We’re up for town council elections next year and I have reported many times, and has been in the European press, on the surge of ‘Podemos’ (We Can) the new extreme left political party that is more or less catching up with an increase of sympathizers from all other parties in the country. Their leader, Pablo Iglesias is no fool and has stated that they will wait and prepare for the General Elections that should take place within a year’s time. If the trend continues, Spain may be faced with a gigantic change in the geo-political fight for power. What is surprising, though, is that in the Basque country, this party is now neck and neck with the cocktail of Nationalist parties (PNV, Bildu, Sortiu) that have always been a stronghold in this autonomous region that does not suffer from the crisis as much as the rest of Spain. It goes to show how the populous is changing in their voting habits.
Finally we come to the yearly speeches.
Since the abdication of Juan Carlos I, his son, the new king gave his first ‘end of year’ speech on the state of the nation. It was broadcast on all the Spanish television stations and the audience level was the highest in years. Contrary to his father’s non-committal fifteen minute waffle, King Felipe VI came across with a strong message that covered the main topics that are on everyone’s mind; unemployment, corruption and a need to re-unite the nation as one. The usual anti-monarch critics chastised it, but the majority of sensible journalists, as well as politicians praised it. Ever since he has been ‘crowned’ he has shown intelligence, wisdom and above all a sound training and education. He is also appealing to the younger generation.
The other important and powerful speech came from the President, Sr. Mariano Rajoy. For the first time, since being in office he came through with strong words about the economy, the road ahead and that Spain is heading in the right direction. No need for the details as they are obvious. The importance of his words was in their tone. They were defiant with the opposition, firm in the belief that his policies, based on recent positive figures of job creation and the constant crack-down on corruption would bear fruit in the next few years. He failed, however to mention all the other promises that were made during his election campaign.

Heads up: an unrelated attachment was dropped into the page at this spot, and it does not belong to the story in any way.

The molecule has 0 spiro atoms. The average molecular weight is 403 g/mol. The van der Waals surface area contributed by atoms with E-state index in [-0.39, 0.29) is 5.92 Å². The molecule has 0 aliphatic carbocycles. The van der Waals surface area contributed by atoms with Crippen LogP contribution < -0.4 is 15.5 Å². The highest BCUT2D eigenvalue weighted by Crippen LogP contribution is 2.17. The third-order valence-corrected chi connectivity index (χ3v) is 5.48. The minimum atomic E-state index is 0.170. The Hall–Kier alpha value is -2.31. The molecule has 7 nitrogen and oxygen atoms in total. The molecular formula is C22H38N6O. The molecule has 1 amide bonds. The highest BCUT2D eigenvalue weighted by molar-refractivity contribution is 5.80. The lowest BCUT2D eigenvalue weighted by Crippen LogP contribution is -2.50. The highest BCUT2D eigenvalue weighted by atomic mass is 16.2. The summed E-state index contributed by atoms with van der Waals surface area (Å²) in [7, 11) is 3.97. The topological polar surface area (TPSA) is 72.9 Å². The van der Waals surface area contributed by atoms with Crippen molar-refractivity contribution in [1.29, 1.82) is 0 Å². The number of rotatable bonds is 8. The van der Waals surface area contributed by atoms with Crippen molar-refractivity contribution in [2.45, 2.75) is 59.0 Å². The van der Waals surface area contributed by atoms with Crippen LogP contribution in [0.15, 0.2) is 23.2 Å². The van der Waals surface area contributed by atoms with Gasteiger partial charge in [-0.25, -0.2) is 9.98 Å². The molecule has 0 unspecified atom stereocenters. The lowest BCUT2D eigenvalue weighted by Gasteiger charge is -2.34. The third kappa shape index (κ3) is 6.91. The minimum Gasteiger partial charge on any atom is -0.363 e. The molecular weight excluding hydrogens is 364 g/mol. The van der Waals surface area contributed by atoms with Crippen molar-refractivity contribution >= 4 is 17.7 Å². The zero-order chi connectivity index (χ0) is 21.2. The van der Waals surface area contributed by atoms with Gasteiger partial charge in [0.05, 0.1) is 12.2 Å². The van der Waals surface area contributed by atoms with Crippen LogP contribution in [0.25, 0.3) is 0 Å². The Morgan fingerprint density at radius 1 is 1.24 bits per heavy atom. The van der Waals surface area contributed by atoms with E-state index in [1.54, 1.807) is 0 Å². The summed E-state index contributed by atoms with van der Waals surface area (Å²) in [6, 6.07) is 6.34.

As mentioned earlier, 2015 is town council and some autonomous regions’ election year. It will be a sort of testing ground for the government to see which way the wind will blow. I quote Pilar Cernuda’s, one of the most influential journalists in Spain, accurate assessment: ‘A passionate year that could decide the future of this country. From them, a more complicated plethora of parliaments and town councils will emerge, more than in all its history.’
See you next month.
© James G. Skinner. January 2015
Corruption in Spain has taken on a new dimension that could threaten the government + Catalonia Result
Today’s new generations definitely believe that they are not part of Spain and should therefore be given the freedom to choose their future